The Islamic faith is formulated by the declaration of two facts, i.e. that there is no god (i.e. no one worthy of worship) but God (Allah) and that Muhammad is His messenger. Muslims believe that Allah is ONE. He has no partner or children. He is the Beginning and He is the End. He is Omnipotent, Omniscient and Omnipresent. The Qur’an says that He is closer to man than his jugular vein, but He cannot be seen by eyes or encompassed by human intellect. In a supplication, Imam Ali says:

Oh God, verily I ask Thee by Thy Name, in the name of Allah, the All-merciful, the All- compassionate, O the Possessor of Majesty and Splendour, the Living, the Self- subsistent, the Eternal, there is no God other than Thee.

Divine Justice: Among divine attributes the Shi‘a put a great emphasis on justice. Of course, all Muslims believe that God is just (‘ādil), in that God never commits any injustice towards His servants, and He never oppresses anyone. This fact is clearly expressed by the Qur’an:

God is not in the least unjust to the servants. (3:182 & 8:51 & 22:10)
Your Lord is not in the least unjust to the servants. (41:46)
I am not in the least unjust to the servants. (50:29)
Surely God does not do injustice to the weight of an atom. (4:40)
Surely God does not do any injustice to people, but people are unjust to themselves. (10:44)1

In addition to the importance of divine justice in itself, the other reason for the emphasis on this doctrine by the Shi‘a is that there has been a controversy about this issue among the Muslim theologians. The Ash‘arites, a group of Sunni theologians, believe that there is no objective criteria for morally right or wrong acts. Good means what God performs or whatever is commanded by God. Therefore, God’s acts and commands are good and just by definition. They believe that if God had asked us to tell lies, telling lies would have become good and if God were to send the pious people to hell that would be just. Of course, they believe that God never does such acts, not because they are wrong in themselves, but because in practice He has said that those acts are wrong. The Ash‘arites also believe that human beings do not have free-will and it is God who creates their acts without them having any role therein. They are only receptacles of divine acts.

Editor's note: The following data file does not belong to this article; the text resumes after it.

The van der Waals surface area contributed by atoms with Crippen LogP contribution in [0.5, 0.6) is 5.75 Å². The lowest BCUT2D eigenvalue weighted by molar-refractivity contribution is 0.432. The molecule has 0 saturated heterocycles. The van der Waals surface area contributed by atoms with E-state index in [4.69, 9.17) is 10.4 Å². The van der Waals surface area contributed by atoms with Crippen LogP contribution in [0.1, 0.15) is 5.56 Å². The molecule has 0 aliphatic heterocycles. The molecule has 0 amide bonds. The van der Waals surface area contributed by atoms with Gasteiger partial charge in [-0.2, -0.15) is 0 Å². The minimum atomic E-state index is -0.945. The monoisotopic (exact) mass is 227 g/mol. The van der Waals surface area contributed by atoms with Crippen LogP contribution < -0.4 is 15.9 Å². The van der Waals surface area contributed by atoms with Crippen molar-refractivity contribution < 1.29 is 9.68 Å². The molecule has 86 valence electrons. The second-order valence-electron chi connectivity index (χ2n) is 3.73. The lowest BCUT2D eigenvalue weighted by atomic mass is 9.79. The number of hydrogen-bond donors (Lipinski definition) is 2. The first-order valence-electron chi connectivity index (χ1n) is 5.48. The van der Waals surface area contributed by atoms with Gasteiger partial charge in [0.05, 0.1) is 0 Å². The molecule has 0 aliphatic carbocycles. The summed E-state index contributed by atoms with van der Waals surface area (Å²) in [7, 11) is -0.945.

The Shi‘a and some other Sunni theologians, such as the Mu‘tazilites, believe that good and bad, and right and wrong are objective, and that there are rational criteria for moral judgements. In other words, they believe in intrinsic goodness and badness. They believe that in reality there is a difference between, say, justice and oppression and it is not arbitrary that God has commanded us to be just and not to oppress anyone, even our enemies. They also believe that human beings are free and responsible for their acts. Of course, the Mu‘tazilites believe in tafwīḍ, i.e. that God has handed over His authority over human voluntary acts to them and they have complete control over their acts. But the Shi‘a believe that although determinism (jabr) is wrong and against divine justice, and that human beings are free, their freedom and power is limited, and God has an overall authority upon their acts. This fact is expressed in the well- known formulation of Imam Ja‘far al-Sadiq:

There is no compulsion (jabr), nor is there absolute delegation of power (tafwīḍ), but the real position is between the two extremes.2

Due to the ultimate importance of this subject for any value system, the Shi‘a have always stressed the doctrine of divine justice and have frequently introduced it along with tawhīd (divine unity), prophethood, Imamate (divine leadership) and Resurrection as one of the five Principles of the Faith (Usūl al-Madhhab) in contrast to tawhīd, prophethood and resurrection which count as the three Principles of Religion (Usūl al-Dīn), which are shared by all Muslims.

This emphasis on the issue of divine justice has not been limited to the theoretical aspect of Shi‘i Islam. Indeed, the Shi‘a see the issue of justice as a fundamental aspect of Islam, and they have always called for the implementation of the principle of justice on the social level as well.


Footnotes

1 There are many more verses in the Qur’an affirming divine justice.

2 Al-Saduq, Muhammad b. Ali b. Husayn b. Babawayh, Al-Tawhid (Qum: Jamā ‘at al-Mudarrisin), p. 362.


Discovering Shi’i Islam Mohammad Ali Shomali 9th Edition